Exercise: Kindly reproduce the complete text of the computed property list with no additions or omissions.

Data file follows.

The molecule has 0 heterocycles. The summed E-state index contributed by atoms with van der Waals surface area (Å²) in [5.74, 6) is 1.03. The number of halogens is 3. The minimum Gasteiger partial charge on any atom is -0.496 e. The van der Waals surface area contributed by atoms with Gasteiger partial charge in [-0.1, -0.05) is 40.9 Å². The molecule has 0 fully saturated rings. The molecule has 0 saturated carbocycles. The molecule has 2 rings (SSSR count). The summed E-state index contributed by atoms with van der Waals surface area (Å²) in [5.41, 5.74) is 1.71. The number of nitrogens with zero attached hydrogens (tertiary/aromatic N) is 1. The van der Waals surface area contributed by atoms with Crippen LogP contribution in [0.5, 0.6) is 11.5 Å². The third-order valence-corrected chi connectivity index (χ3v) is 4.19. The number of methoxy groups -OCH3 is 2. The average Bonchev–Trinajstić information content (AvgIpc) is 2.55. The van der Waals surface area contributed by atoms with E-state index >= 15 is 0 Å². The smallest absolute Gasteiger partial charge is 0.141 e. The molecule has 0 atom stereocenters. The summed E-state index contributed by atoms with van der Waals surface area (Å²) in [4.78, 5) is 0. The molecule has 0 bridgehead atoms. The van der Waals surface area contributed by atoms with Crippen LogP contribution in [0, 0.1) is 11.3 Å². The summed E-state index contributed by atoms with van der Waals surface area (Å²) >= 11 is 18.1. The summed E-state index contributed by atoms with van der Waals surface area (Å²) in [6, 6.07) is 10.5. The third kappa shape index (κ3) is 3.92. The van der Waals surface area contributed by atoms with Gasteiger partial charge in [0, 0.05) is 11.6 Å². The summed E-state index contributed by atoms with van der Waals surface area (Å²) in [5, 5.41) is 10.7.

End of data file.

The molecule has 0 heterocycles. The summed E-state index contributed by atoms with van der Waals surface area (Å²) in [5.74, 6) is 1.03. The number of halogens is 3. The minimum Gasteiger partial charge on any atom is -0.496 e. The van der Waals surface area contributed by atoms with Gasteiger partial charge in [-0.1, -0.05) is 40.9 Å². The molecule has 0 fully saturated rings. The molecule has 0 saturated carbocycles. The molecule has 2 rings (SSSR count). The summed E-state index contributed by atoms with van der Waals surface area (Å²) in [5.41, 5.74) is 1.71. The number of nitrogens with zero attached hydrogens (tertiary/aromatic N) is 1. The van der Waals surface area contributed by atoms with Crippen LogP contribution in [0.5, 0.6) is 11.5 Å². The third-order valence-corrected chi connectivity index (χ3v) is 4.19. The number of methoxy groups -OCH3 is 2. The average Bonchev–Trinajstić information content (AvgIpc) is 2.55. The van der Waals surface area contributed by atoms with E-state index >= 15 is 0 Å². The smallest absolute Gasteiger partial charge is 0.141 e. The molecule has 0 atom stereocenters. The summed E-state index contributed by atoms with van der Waals surface area (Å²) in [4.78, 5) is 0. The molecule has 0 bridgehead atoms. The van der Waals surface area contributed by atoms with Crippen LogP contribution in [0, 0.1) is 11.3 Å². The summed E-state index contributed by atoms with van der Waals surface area (Å²) >= 11 is 18.1. The summed E-state index contributed by atoms with van der Waals surface area (Å²) in [6, 6.07) is 10.5. The third kappa shape index (κ3) is 3.92. The van der Waals surface area contributed by atoms with Gasteiger partial charge in [0, 0.05) is 11.6 Å². The summed E-state index contributed by atoms with van der Waals surface area (Å²) in [5, 5.41) is 10.7.